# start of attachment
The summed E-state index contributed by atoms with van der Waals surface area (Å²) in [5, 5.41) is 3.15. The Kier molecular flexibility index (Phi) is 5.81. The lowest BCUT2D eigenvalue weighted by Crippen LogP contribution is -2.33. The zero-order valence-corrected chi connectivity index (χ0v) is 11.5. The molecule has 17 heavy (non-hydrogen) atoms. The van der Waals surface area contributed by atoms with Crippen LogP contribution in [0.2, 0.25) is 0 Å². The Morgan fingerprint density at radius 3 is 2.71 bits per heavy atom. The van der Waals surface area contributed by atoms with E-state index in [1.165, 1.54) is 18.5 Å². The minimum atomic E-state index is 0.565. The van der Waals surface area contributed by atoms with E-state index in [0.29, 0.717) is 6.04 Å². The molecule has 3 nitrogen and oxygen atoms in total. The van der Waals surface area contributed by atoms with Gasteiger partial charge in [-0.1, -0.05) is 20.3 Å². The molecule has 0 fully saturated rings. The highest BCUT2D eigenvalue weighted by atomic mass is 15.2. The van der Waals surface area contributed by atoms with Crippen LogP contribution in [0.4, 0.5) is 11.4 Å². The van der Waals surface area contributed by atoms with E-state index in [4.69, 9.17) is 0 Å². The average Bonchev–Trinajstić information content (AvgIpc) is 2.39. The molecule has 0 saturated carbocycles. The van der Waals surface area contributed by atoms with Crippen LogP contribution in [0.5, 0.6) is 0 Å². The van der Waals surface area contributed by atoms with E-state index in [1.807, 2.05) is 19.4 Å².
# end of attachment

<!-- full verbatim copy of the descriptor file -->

The summed E-state index contributed by atoms with van der Waals surface area (Å²) in [5, 5.41) is 3.15. The Kier molecular flexibility index (Phi) is 5.81. The lowest BCUT2D eigenvalue weighted by Crippen LogP contribution is -2.33. The zero-order valence-corrected chi connectivity index (χ0v) is 11.5. The molecule has 17 heavy (non-hydrogen) atoms. The van der Waals surface area contributed by atoms with Crippen LogP contribution in [0.2, 0.25) is 0 Å². The Morgan fingerprint density at radius 3 is 2.71 bits per heavy atom. The van der Waals surface area contributed by atoms with E-state index in [1.165, 1.54) is 18.5 Å². The minimum atomic E-state index is 0.565. The van der Waals surface area contributed by atoms with E-state index in [0.29, 0.717) is 6.04 Å². The molecule has 3 nitrogen and oxygen atoms in total. The van der Waals surface area contributed by atoms with Gasteiger partial charge in [-0.1, -0.05) is 20.3 Å². The molecule has 0 fully saturated rings. The highest BCUT2D eigenvalue weighted by atomic mass is 15.2. The van der Waals surface area contributed by atoms with Crippen LogP contribution in [0.4, 0.5) is 11.4 Å². The van der Waals surface area contributed by atoms with E-state index in [4.69, 9.17) is 0 Å². The average Bonchev–Trinajstić information content (AvgIpc) is 2.39. The molecule has 0 saturated carbocycles. The van der Waals surface area contributed by atoms with Crippen LogP contribution in [0.5, 0.6) is 0 Å². The van der Waals surface area contributed by atoms with E-state index in [1.807, 2.05) is 19.4 Å².